• how the muscles function together
  • how the nervous system plays a role in our function
  • what our mobility is suppose to look like
  • how to test for imbalances, weakness, dysfunction, tissue tension and much more related to our structure
  • distinguish best practice for diagnoses and problems to reach our patients goals with the most conservative path as possible
  • know what exercises are appropriate for certain diagnoses and problems [and which ones will do harm]
  • apply manual therapy techniques when appropriate to enhance the exercises needed to reach desired goals

Really the list can go on and on!!!

OBs and other medical doctors (not including physiatrists and DO) are not trained as in depth on the musculoskeletal system and certainly not on how to treat structural and mobility issues.  They are highly trained on knowing how to treat ailments related to the reproductive system and maternal care (or whatever the specialty is).

But their profession as a whole is lacking in knowledge about how to stay active, structurally pain free, and what exercises or manual therapy treatments are necessary for certain problems.

That is what physical therapists do!

More specifically when you are experiencing problems during pregnancy like:

  • back or pelvic pain [really any form of pain not related to the baby or reproductive organs]
    • Because really most aches and pains during pregnancy are related to our changing posture and joint instability causing tight and imbalanced muscles
  • want to stay active, but don't know how
  • pelvic floor dysfunction...incontinence, constipation, etc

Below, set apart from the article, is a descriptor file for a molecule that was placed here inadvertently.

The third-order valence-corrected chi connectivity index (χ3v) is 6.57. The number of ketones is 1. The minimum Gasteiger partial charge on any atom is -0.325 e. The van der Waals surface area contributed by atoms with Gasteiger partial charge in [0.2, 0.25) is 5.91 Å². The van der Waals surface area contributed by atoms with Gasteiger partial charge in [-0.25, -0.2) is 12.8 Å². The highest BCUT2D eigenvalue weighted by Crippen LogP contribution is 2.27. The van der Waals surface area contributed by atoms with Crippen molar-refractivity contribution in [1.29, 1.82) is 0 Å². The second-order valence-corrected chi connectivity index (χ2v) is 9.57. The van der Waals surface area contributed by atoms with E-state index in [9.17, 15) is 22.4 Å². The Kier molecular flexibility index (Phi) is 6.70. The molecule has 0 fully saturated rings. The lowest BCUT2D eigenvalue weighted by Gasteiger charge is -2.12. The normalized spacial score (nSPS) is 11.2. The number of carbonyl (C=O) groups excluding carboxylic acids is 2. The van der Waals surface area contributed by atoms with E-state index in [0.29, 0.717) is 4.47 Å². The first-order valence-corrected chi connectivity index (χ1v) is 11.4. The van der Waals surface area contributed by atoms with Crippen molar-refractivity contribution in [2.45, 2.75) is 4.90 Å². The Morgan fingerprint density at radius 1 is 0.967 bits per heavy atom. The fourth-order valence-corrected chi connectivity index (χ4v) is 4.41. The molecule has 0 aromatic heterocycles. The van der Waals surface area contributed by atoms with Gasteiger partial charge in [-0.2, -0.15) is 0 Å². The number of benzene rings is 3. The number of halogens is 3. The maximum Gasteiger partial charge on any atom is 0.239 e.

• Which may only get worse after birth
  • want more information about preparing your body for labor and delivery
  • nausea, swelling, headaches

...and want to do everything possible after birth to support your body in recovery

Then a women's health physical therapist, especially one who has been trained in maternal care and even better one who also has a deeper understanding of the fascial system and core cylinder is the BEST provider to go to of all your concerns about your body during pregnancy.

I've said it before, this country is well behind others in supporting expecting and new moms with the structural changes that occur in our bodies.  It's time to change that and offer moms the choice to see a physical therapist during all stages of pregnancy, regardless of specific diagnoses.  Because let's face it, even if we feel great, there is always something we can learn about our body that will benefit us in the long run (me included!)

a women's health physical therapist, especially one who has been trained in maternal care and even better one who also has a deeper understanding of the fascial system and core cylinder is the BEST provider to go to of all your concerns about your body during pregnancy.

To be clear my job is really to help all moms reach her greatest physical potential, it's not just to be a physical therapist.  So pass the word on to all moms [in all stages] you know, that I can bring the best out of their body!!